By Jacob Katel
By Laurie Charles
By Nate "Igor" Smith
By Abel Folgar
By Kat Bein
By Jacob Katel
On the evening of Saturday, February 28, as the capital of Haiti, Port-au-Prince, braced itself for a possible rebel attack, and President Jean-Bertrand Aristide defiantly clung to power for a few more hours, a small and peaceful demonstration took place in Miami's own Little Haiti.
Dozens of protesters marched on NE Second Avenue, carrying homemade posters and signs denouncing President George W. Bush and Secretary of State Colin Powell as the perpetrators of a plot to oust Aristide, the Catholic priest turned politician who became Haiti's first democratically elected president in 1990, was deposed in a violent coup in 1991, returned to power with U.S. backing in 1994, was elected again in 2000 despite heavy international criticism for allegedly rigging the outcome, then was finally forced into exile on February 29 by rebel forces. That last chapter in his disappointing political career, however, had no bearing on the protesters who spent the drizzly evening chanting to their neighbors, "No Aristide, No Peace."
As the protest passed by Libreri Mapou, a bookstore and cultural center owned by writer, translator, journalist, and playwright Jan Mapou, several members of Sosyete Koukouy -- or Society of the Fireflies, a like-minded group of idealists that Mapou helped form in 1965 to serve as a "guiding light" by encouraging culture, education, and language -- came outside to see what was going on. They observed the demonstrators, and then retreated inside the two-story building, featuring a concrete terrace covered with a canopy that doubles as a rehearsal area for the dancers. Upstairs, the actors gathered in a room full of Haitian paintings to practice their lines.
Sosyete Koukouy has been gathering for several weekends now to work on Libète ou Lanm (Liberty or Death), which Mapou describes as "a musical with a historical dimension." It is rooted in events that took place two centuries ago, but its message resonates today. And no matter what new tragedies may befall his beloved Ayiti, he vows, "The play will go on."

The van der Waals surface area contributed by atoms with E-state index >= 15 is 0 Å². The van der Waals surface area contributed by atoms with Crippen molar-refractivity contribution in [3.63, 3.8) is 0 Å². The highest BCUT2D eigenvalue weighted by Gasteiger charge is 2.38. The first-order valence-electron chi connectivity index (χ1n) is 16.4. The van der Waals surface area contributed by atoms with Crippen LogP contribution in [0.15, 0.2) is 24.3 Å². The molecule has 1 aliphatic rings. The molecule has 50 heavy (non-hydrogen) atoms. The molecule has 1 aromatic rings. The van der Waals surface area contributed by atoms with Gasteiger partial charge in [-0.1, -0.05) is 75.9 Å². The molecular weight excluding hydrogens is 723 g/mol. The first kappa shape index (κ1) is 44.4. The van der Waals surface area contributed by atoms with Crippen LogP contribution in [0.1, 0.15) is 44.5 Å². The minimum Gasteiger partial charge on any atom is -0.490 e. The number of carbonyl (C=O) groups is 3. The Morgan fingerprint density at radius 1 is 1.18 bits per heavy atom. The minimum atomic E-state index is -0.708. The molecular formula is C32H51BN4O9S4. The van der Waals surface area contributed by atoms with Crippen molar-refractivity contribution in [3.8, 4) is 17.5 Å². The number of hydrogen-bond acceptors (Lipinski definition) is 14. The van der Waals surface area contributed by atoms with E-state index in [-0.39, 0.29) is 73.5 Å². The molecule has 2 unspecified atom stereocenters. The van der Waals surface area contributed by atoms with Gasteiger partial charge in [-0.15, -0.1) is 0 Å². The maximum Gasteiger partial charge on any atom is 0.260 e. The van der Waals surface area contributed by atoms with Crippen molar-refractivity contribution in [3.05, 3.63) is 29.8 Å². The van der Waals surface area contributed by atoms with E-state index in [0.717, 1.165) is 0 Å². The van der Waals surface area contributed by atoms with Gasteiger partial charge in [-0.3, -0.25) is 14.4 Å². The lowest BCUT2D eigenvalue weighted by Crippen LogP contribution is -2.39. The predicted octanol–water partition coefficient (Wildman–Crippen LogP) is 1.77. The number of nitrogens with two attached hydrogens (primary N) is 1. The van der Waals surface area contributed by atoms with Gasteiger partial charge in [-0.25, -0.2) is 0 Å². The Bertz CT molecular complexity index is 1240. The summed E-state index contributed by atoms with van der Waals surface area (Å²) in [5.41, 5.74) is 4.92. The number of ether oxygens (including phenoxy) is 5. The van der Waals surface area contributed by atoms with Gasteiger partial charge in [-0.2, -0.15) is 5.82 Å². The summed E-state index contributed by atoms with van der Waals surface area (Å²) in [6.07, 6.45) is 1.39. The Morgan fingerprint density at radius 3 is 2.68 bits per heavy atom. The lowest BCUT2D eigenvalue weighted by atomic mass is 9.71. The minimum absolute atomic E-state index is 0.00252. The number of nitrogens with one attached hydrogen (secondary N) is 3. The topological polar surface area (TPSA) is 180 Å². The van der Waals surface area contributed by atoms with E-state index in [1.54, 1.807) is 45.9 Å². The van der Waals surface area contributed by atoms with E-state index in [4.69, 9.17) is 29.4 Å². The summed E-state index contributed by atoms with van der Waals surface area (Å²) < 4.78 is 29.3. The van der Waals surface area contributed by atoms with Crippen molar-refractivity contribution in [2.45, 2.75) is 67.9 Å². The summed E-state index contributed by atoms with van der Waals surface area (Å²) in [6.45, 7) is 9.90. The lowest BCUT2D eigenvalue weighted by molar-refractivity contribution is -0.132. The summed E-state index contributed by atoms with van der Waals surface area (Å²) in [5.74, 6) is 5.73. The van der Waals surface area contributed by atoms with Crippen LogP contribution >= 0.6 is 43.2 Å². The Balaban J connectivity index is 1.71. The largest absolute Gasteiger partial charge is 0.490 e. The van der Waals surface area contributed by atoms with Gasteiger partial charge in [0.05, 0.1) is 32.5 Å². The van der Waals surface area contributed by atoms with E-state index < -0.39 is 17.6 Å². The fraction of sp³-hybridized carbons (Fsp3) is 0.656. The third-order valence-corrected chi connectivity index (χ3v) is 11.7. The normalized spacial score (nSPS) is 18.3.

Libète ou Lanmfeatures a cast of 30, some of them trained actors, many others young Haitian-American amateurs eager to demonstrate how their ancestors fought bravely against the French and created the world's first black republic. Mapou wrote the play to commemorate the 1791 slave revolt in St. Domingue, when sugar cane plantations were burned and white colonials were massacred, unleashing the forces that would culminate with Haiti winning its freedom from France in 1804. The play's title is taken from the fighting credo of General Jean-Jacques Dessalines, the country's first emperor. It will be performed in Kreyol, but Mapou says he plans to provide some sort of English translation.
Since gaining its independence, the island has known relatively little peace. Corruption, poverty, disease, hunger, violence, state-sponsored terror, ecological rape, and other maladies have earned it the sad distinction of being the Western Hemisphere's poorest nation. Now, in the year of its bicentennial, what should have been an occasion for joy has turned into yet another saga of uncertainty and turmoil.
When asked what significance Libète ou Lanm acquires at a time like this, Mapou says, "The play, in a way, will be an opportunity for the community to learn its history. Our ancestors have fought vehemently to give us a country to develop, but here we are, 200 years later, and we find ourselves in this situation. It means that we didn't learn from our ancestors."
The plight of those ancestors is what makes up the central theme of Mapou's four-act play, starting with the international slave trade that brought West Africans to the Americas. The horrors endured by those captives are depicted in Libète ou Lanm through scenes that are sure to make some uncomfortable. But, he explains, "This is all based on fact."
The storyline is also advanced by music and dance. There are traditional songs, and others written by musician and author Kiki Wainwright, who is Haitian despite his very English-sounding name (he did have a British ancestor). "Mapou and I have been collaborating for years, since 1982, when we were both living in New York," says Wainwright, who acts in the play as well as serving as its musical director. "The message today is still the same as that of our ancestors: liberty or death."
Mapou had fled to New York, and its large immigrant community, in 1971 after getting into too much trouble in Haiti. In the late Sixties, he and other like-minded colleagues had championed the use of Kreyol as a way to educate the population. "But that was something that [President Francois "Papa Doc"] Duvalier was not interested in," he remembers. "We realized the power and importance that culture and literacy could have, and that was a threat to the regime. Only French was taught in schools. Kreyol was not permitted. So then you had a bunch of zombies in the classroom who didn't speak the language they were being taught in and couldn't learn. In Haiti, 85 percent of the population cannot read or write, and Kreyol is the tool to educate people and cut down illiteracy."
After forming in 1965, Mapou and the rest of the Sosyete Koukouy collective utilized the airwaves by forming their own radio station, Caraibes, to get their message across (something he still does in Miami by hosting a Sunday-morning community affairs program on Radio Carnivale, WRHB-AM 1020). But Duvalier's personal police force, the Tonton Macoutes, soon paid him and his partners a visit, shutting down their radio station in April of 1969 and throwing Mapou in jail (the notorious Fort Dimanche) for four months and four days.